Does this contradict Paul's poverty of spirit in I Timothy 1:12-15? No, before conversion Paul was a great deal like Simon the Pharisee in Luke 7. He was clothed in respectability, but he knew he was guilty of many deeds and attitudes for which Jesus denounced the Pharisees. In Philippians 3, he is instead looking back on what he thought of himself then. However, as God called him, he came to see himself through God's eyes as a man struggling with sin but rescued from it through Jesus Christ, which he describes in Romans 7. He then became a man whose faith was in God's grace, and he responded with zealous work largely out of a deep sense of grateful obligation.

Paul was full of wonder and gratitude when he remembered what Christ had done and continued to do through and for him. G.K. Chesterton, an atheist who converted to Catholicism, commented regarding this circumstance, "It is the highest and holiest of paradoxes that the man who really knows he cannot pay his debt will be forever paying it."

John W. Ritenbaugh
An Unpayable Debt and Obligation


 

1 Timothy 1:12-15   (Go to this verse :: Verse pop-up)

This proves that late in his life as an apostle, Paul was still keenly aware of the enormity of what he had been forgiven. He probably purposely kept this memory alive so as not to take any chance of losing his sense of responsibility. He understood human nature well, not wanting to risk losing the proper perspective that Christ had given him at the beginning. Rather than carry it about as a burdensome load of guilt, he used it as a realistic recognition of his indebtedness to Christ for what he had been forgiven and what had been accomplished since that time.

John W. Ritenbaugh
An Unpayable Debt and Obligation


 

2 Timothy 3:2   (Go to this verse :: Verse pop-up)

"Thanksgiving" means virtually the same thing in Hebrew, Greek, and English: a heartfelt and cheerful acknowledgment of favors bestowed on us by others. This is especially interesting because it involves consciously thinking about a circumstance that makes one feel a sense of obligation. The English "thank" comes from the same root as "think." Its Indo-European root is tong, whose basic meaning is "to know or form in the mind, regard or consider; to determine by reflecting." Thanking involves thinking. Spiritually, it is consciously looking for the good with God in view.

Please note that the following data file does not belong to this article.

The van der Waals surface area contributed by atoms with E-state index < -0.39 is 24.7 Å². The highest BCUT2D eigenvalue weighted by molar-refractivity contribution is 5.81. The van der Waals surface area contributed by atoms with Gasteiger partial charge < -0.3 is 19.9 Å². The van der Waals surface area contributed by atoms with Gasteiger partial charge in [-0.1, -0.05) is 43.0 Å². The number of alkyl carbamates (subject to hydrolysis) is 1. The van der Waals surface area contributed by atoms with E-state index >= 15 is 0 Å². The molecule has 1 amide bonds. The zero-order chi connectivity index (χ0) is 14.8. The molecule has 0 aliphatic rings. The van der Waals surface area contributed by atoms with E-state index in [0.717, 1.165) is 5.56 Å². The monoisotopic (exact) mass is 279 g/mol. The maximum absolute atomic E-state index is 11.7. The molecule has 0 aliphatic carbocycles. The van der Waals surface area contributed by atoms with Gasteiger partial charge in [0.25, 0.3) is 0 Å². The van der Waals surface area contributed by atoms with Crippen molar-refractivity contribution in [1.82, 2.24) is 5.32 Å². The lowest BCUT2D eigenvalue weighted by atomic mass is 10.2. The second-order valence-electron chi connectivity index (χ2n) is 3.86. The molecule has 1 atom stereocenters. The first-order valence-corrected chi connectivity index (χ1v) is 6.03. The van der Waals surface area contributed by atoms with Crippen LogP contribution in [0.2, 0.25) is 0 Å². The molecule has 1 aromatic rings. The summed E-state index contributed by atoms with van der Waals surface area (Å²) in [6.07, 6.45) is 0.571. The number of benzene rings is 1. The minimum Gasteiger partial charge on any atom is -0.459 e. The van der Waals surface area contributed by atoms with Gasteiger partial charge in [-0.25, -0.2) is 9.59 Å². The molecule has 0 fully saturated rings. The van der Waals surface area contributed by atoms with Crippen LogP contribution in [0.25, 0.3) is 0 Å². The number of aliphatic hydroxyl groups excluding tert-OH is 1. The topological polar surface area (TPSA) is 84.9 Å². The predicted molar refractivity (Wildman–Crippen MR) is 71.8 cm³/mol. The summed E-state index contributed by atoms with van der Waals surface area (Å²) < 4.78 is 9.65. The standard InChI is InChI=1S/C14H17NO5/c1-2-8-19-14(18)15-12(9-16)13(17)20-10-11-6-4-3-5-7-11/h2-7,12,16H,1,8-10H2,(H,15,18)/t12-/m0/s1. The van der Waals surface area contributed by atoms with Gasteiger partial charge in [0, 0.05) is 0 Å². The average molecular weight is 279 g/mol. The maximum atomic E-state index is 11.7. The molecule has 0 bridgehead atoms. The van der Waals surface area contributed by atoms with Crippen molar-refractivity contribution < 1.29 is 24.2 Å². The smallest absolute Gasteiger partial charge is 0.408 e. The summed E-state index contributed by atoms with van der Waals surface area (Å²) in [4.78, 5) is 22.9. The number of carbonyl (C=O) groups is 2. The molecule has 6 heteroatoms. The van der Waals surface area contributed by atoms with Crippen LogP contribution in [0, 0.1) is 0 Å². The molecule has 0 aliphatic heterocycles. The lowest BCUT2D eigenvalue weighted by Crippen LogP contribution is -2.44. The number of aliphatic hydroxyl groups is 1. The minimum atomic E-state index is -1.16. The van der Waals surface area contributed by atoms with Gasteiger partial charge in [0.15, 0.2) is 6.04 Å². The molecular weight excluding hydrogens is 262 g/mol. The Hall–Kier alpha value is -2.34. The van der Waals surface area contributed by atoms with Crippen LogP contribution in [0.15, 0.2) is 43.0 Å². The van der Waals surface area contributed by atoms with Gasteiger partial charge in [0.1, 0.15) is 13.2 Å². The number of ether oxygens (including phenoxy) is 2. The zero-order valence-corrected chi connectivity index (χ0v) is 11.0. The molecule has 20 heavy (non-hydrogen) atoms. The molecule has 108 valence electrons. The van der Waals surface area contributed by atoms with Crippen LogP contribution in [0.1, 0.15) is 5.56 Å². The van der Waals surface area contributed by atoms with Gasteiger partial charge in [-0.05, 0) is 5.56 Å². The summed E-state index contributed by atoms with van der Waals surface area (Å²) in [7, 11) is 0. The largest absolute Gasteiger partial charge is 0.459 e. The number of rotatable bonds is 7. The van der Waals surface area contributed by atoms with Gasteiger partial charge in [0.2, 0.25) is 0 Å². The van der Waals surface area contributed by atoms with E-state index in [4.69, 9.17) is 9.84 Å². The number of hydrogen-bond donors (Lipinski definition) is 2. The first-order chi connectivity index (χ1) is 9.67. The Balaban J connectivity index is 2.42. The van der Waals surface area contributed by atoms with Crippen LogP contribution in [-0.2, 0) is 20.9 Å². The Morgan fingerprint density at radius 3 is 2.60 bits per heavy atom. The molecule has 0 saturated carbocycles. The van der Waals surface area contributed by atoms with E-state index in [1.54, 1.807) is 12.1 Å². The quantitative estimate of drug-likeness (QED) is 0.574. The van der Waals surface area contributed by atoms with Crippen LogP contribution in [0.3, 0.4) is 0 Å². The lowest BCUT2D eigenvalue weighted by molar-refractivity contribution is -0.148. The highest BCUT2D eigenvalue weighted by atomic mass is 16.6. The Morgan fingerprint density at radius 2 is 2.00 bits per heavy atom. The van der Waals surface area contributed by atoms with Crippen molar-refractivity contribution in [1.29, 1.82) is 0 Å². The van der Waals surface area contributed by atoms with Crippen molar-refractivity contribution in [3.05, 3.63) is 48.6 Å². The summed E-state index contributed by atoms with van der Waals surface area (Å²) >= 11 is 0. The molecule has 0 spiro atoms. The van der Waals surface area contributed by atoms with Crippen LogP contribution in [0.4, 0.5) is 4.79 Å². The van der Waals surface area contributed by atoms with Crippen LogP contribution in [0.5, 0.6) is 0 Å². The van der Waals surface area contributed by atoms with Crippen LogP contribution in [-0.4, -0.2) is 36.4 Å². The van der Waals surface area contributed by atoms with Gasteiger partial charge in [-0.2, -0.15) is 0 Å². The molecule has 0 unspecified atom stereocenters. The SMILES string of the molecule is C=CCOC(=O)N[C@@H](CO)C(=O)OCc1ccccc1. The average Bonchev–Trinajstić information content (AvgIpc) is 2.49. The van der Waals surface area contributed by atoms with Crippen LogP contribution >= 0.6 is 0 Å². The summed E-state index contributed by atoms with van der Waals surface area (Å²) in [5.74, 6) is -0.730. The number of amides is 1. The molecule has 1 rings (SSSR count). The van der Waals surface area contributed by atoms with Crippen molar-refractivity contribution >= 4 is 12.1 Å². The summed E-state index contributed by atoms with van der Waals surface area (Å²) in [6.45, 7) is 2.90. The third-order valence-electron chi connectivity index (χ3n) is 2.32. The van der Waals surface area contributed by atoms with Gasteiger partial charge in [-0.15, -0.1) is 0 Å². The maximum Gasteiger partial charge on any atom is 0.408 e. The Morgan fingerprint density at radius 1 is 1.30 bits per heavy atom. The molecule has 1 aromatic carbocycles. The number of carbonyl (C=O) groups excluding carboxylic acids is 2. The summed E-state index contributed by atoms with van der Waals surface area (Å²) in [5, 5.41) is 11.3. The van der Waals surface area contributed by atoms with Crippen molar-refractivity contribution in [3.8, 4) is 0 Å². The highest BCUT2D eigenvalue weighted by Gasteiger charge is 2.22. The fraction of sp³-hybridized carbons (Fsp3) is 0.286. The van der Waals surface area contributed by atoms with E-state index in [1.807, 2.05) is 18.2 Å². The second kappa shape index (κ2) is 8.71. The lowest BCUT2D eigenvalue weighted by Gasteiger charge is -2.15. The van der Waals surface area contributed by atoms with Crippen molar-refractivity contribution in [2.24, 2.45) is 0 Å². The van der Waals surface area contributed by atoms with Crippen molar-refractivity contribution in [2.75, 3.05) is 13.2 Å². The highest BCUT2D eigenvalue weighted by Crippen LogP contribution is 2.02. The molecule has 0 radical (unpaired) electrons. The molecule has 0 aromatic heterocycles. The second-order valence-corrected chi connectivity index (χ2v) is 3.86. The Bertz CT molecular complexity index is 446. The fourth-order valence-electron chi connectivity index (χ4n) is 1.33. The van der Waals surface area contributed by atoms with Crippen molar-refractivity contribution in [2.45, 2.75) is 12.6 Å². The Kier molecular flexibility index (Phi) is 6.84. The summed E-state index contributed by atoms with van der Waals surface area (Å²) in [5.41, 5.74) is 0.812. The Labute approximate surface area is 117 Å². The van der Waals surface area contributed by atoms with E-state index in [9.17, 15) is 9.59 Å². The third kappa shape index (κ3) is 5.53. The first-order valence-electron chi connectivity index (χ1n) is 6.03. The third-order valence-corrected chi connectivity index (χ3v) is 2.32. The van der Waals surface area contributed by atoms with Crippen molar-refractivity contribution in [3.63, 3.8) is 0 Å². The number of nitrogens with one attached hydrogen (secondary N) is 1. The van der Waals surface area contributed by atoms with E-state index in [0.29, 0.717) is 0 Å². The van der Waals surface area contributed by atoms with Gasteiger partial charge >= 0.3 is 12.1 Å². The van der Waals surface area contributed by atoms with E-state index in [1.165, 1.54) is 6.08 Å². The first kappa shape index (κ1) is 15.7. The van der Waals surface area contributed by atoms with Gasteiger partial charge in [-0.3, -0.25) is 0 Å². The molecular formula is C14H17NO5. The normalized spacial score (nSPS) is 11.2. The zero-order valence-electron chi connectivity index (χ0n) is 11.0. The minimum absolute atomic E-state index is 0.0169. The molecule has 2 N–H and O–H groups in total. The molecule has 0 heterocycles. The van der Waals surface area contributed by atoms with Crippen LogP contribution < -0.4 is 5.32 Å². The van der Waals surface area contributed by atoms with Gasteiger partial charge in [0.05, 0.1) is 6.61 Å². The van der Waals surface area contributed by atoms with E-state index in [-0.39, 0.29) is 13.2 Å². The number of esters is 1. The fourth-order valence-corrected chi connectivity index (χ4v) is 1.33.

Some say that ingratitude is the most common of sins. II Timothy 3:2 shows that it is a hallmark of the end-time generations not to consider, or reflect deeply upon God's part in our peace, prosperity, and liberties. This is a practice that we must develop by exercising it on a daily basis.

The Greek word translated unthankful, means "to refuse to recognize debts; to feel one has the right to services and be without obligation." The American attitude is not disregard of God, but rather failing to remember the good He has done. We have become indifferent in relating blessings to God, and He calls upon us to reverse this in our lives. This right worship of Him requires a true knowledge of Him, keeping His commandments and steady communication with Him in prayer and study so we really come to know Him. Then we can be truly thankful on a daily basis.

John W. Ritenbaugh
Thanksgiving or Self-Indulgence?